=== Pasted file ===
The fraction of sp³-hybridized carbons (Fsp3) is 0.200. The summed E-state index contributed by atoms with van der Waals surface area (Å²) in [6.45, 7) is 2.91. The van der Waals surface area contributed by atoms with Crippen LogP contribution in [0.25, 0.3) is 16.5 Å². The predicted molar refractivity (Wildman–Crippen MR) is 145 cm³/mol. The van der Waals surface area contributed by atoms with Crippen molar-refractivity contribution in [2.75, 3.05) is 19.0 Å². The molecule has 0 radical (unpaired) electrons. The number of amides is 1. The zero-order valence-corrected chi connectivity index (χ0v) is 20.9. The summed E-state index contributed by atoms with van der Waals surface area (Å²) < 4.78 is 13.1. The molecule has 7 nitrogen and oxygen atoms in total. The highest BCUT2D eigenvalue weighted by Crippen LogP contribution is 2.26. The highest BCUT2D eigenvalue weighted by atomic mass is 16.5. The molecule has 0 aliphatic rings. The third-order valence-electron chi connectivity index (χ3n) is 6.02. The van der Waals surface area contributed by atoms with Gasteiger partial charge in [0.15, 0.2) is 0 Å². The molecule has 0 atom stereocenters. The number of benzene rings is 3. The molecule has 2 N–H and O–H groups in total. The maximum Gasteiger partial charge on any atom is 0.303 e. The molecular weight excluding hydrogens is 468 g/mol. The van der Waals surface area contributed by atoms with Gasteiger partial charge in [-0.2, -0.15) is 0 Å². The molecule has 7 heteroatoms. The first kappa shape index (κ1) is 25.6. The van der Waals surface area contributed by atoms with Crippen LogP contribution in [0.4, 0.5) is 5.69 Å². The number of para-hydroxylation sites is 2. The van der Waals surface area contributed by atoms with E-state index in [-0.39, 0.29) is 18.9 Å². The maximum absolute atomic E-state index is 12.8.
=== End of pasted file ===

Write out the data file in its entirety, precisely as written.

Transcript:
The fraction of sp³-hybridized carbons (Fsp3) is 0.200. The summed E-state index contributed by atoms with van der Waals surface area (Å²) in [6.45, 7) is 2.91. The van der Waals surface area contributed by atoms with Crippen LogP contribution in [0.25, 0.3) is 16.5 Å². The predicted molar refractivity (Wildman–Crippen MR) is 145 cm³/mol. The van der Waals surface area contributed by atoms with Crippen molar-refractivity contribution in [2.75, 3.05) is 19.0 Å². The molecule has 0 radical (unpaired) electrons. The number of amides is 1. The zero-order valence-corrected chi connectivity index (χ0v) is 20.9. The summed E-state index contributed by atoms with van der Waals surface area (Å²) < 4.78 is 13.1. The molecule has 7 nitrogen and oxygen atoms in total. The highest BCUT2D eigenvalue weighted by Crippen LogP contribution is 2.26. The highest BCUT2D eigenvalue weighted by atomic mass is 16.5. The molecule has 0 aliphatic rings. The third-order valence-electron chi connectivity index (χ3n) is 6.02. The van der Waals surface area contributed by atoms with Gasteiger partial charge in [0.15, 0.2) is 0 Å². The molecule has 0 atom stereocenters. The number of benzene rings is 3. The molecule has 2 N–H and O–H groups in total. The maximum Gasteiger partial charge on any atom is 0.303 e. The molecular weight excluding hydrogens is 468 g/mol. The van der Waals surface area contributed by atoms with Gasteiger partial charge in [-0.2, -0.15) is 0 Å². The molecule has 7 heteroatoms. The first kappa shape index (κ1) is 25.6. The van der Waals surface area contributed by atoms with Crippen LogP contribution in [0.4, 0.5) is 5.69 Å². The number of para-hydroxylation sites is 2. The van der Waals surface area contributed by atoms with E-state index in [-0.39, 0.29) is 18.9 Å². The maximum absolute atomic E-state index is 12.8.